She thinks of how old she looks, after having borne three children, and also reflects that in old age one has fewer close friends to rely on.

She has no one to whom she can talk about the poor relations between herself and her husband. She angrily sends the servant out on an errand and immediately feels very alone and starts to cry.

She must pull herself together since she is meeting her mother for their weekly Thursday lunch. She is not close to her mother and has always been afraid to be open with her. They have a very large meal, and as her mother is complaining about young people, the narrator wishes she and her mother were close and that she could speak about her marriage problems.

Suddenly, her mother reveals that today is the anniversary of the death of her own husband and that she still thinks of him every day. The narrator, unsure what to do or say, notices her mother crying.

Then Zeinet wraps some clothing under her own clothes to make it look like she is pregnant. She will tell Ghobashi, when he returns, that the baby is their son, rather than their illegitimate grandson. Omar comes home late, and he is drunk.

Badriyya remembers their romance. Omar followed her into a movie theater and sat beside her. He asked her out for the next week. Badriyya felt that Omar, like a hero in the movies, would rescue her from a life that seemed like a long, dark tunnel.

A month later, Omar was arrested. Badriyya refused. Badriyya thinks that she has never seen her mother in such a good mood, and her mother says that Omar has turned out to be a nice fellow. From then on, Omar stays out late and comes home tired from drinking and drugs. Badriyya is upset and thinks she is unattractive to Omar or that he is having an affair. She goes to the store to buy Omar a pack of cigarettes on her own credit account.

Badriyya finally understands and hopes she will have the strength to turn him away when he tries to come home that night. Dalal is often mean to the narrator, sometimes hitting her and causing their father to believe that she has been bad.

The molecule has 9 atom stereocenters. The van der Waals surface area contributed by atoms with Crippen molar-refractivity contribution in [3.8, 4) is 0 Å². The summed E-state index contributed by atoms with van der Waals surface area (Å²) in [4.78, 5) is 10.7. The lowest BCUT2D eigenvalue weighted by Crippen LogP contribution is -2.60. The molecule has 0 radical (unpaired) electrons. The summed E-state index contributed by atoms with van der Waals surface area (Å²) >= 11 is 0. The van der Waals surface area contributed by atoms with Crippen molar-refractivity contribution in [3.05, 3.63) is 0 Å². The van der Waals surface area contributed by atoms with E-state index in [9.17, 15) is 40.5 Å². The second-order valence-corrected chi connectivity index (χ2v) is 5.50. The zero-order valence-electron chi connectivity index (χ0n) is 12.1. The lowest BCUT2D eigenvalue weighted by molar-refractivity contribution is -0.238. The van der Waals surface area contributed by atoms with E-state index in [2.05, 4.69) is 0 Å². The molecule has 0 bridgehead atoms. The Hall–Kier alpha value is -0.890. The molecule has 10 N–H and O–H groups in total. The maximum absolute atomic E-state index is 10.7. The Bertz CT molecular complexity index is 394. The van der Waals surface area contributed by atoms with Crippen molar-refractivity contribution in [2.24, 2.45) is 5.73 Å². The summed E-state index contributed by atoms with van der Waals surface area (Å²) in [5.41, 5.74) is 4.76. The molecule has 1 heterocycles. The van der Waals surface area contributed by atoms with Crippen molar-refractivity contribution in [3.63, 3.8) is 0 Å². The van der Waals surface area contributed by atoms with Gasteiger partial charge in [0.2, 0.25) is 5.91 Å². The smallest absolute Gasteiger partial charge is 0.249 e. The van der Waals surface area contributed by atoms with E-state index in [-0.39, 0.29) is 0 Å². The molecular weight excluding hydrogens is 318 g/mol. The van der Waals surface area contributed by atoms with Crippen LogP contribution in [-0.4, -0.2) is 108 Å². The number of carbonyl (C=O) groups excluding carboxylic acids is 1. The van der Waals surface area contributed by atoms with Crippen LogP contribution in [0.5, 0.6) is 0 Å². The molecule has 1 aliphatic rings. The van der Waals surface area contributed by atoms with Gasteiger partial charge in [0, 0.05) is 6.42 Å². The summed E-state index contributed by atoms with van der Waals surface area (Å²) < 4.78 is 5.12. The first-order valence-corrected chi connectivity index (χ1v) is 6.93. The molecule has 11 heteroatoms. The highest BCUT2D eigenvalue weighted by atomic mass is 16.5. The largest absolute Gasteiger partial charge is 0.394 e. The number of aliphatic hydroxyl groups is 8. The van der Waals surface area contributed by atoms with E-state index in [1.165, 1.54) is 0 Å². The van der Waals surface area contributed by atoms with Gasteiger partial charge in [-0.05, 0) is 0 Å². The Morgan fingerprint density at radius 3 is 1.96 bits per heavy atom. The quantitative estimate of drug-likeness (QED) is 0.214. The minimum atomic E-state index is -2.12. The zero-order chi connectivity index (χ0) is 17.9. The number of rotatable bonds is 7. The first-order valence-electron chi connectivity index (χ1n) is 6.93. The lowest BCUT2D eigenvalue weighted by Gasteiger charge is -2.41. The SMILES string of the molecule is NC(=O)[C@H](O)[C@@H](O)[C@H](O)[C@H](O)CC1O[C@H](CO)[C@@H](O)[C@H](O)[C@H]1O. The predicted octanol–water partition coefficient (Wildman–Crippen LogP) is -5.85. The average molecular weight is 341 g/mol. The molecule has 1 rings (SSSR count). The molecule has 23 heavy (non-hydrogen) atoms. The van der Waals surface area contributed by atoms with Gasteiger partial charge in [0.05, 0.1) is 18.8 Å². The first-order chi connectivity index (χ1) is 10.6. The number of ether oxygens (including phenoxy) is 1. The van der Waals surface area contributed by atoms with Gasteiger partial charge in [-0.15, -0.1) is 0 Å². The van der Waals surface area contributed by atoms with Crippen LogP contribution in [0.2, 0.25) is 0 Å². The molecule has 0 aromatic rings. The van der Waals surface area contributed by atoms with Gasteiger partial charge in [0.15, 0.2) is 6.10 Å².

Instead, Dalal meets a boy named Mahmoud. Mahmoud buys perfume for Dalal and chocolates for the narrator, then drives them to a kiosk where he buys some hashish. Mahmoud and Dalal get into the backseat together. They repeat the secret meetings many times, and eventually Dalal tells Mahmoud that though her father has arranged for her to marry someone else, she loves Mahmoud and wants to marry him. Mahmoud tells her he does not want to marry her.

The next time they meet, Dalal tells the narrator to go on without her and tell Mahmoud that she will meet them in an hour.

Mahmoud takes the narrator to the kiosk, has her sit on his lap, and touches her chest and shoulders. The narrator kisses his face, and then he tells her they should go to meet Dalal. Dalal and Mahmoud fight in the car, and he loses control and crashes them into a hedge. Dalal has blood on her face and passes out, and Mahmoud drives the girls home. Their mother and sisters help them in, asking them what happened and concerned about the fact that they were with a strange boy. The narrator keeps quiet, and as she falls asleep, Dalal smiles at her.